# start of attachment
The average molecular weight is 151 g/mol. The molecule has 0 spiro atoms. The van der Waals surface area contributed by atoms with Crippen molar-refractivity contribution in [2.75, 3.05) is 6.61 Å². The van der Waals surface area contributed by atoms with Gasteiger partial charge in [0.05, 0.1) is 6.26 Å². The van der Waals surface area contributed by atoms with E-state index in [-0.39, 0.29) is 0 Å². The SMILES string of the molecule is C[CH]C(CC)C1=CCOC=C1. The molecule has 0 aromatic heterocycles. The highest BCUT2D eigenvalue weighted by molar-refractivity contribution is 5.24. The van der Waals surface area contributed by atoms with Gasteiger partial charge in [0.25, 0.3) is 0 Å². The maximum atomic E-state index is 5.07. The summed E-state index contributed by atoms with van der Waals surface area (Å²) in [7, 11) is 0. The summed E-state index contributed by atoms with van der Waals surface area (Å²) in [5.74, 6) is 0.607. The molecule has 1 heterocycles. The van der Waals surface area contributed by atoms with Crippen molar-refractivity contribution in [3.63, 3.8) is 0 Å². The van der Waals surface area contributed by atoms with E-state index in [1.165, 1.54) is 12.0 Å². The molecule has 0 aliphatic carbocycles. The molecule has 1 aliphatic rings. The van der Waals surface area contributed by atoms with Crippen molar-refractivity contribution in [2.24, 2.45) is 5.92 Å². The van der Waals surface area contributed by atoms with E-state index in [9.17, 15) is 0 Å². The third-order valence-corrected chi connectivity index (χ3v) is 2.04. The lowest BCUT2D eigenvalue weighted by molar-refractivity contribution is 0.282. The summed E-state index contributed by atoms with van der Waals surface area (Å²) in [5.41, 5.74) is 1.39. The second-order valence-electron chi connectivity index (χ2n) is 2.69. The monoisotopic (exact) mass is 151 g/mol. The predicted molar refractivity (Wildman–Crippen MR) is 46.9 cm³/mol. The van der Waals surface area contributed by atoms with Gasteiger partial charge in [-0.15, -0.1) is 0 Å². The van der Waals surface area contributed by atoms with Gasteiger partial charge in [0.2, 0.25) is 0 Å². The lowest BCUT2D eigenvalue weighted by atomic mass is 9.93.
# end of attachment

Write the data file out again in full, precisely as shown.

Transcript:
The average molecular weight is 151 g/mol. The molecule has 0 spiro atoms. The van der Waals surface area contributed by atoms with Crippen molar-refractivity contribution in [2.75, 3.05) is 6.61 Å². The van der Waals surface area contributed by atoms with Gasteiger partial charge in [0.05, 0.1) is 6.26 Å². The van der Waals surface area contributed by atoms with E-state index in [-0.39, 0.29) is 0 Å². The SMILES string of the molecule is C[CH]C(CC)C1=CCOC=C1. The molecule has 0 aromatic heterocycles. The highest BCUT2D eigenvalue weighted by molar-refractivity contribution is 5.24. The van der Waals surface area contributed by atoms with Gasteiger partial charge in [0.25, 0.3) is 0 Å². The maximum atomic E-state index is 5.07. The summed E-state index contributed by atoms with van der Waals surface area (Å²) in [7, 11) is 0. The summed E-state index contributed by atoms with van der Waals surface area (Å²) in [5.74, 6) is 0.607. The molecule has 1 heterocycles. The van der Waals surface area contributed by atoms with Crippen molar-refractivity contribution in [3.63, 3.8) is 0 Å². The van der Waals surface area contributed by atoms with E-state index in [1.165, 1.54) is 12.0 Å². The molecule has 0 aliphatic carbocycles. The molecule has 1 aliphatic rings. The van der Waals surface area contributed by atoms with Crippen molar-refractivity contribution in [2.24, 2.45) is 5.92 Å². The van der Waals surface area contributed by atoms with E-state index in [9.17, 15) is 0 Å². The third-order valence-corrected chi connectivity index (χ3v) is 2.04. The lowest BCUT2D eigenvalue weighted by molar-refractivity contribution is 0.282. The summed E-state index contributed by atoms with van der Waals surface area (Å²) in [5.41, 5.74) is 1.39. The second-order valence-electron chi connectivity index (χ2n) is 2.69. The monoisotopic (exact) mass is 151 g/mol. The predicted molar refractivity (Wildman–Crippen MR) is 46.9 cm³/mol. The van der Waals surface area contributed by atoms with Gasteiger partial charge in [-0.15, -0.1) is 0 Å². The van der Waals surface area contributed by atoms with Gasteiger partial charge in [0.2, 0.25) is 0 Å². The lowest BCUT2D eigenvalue weighted by atomic mass is 9.93.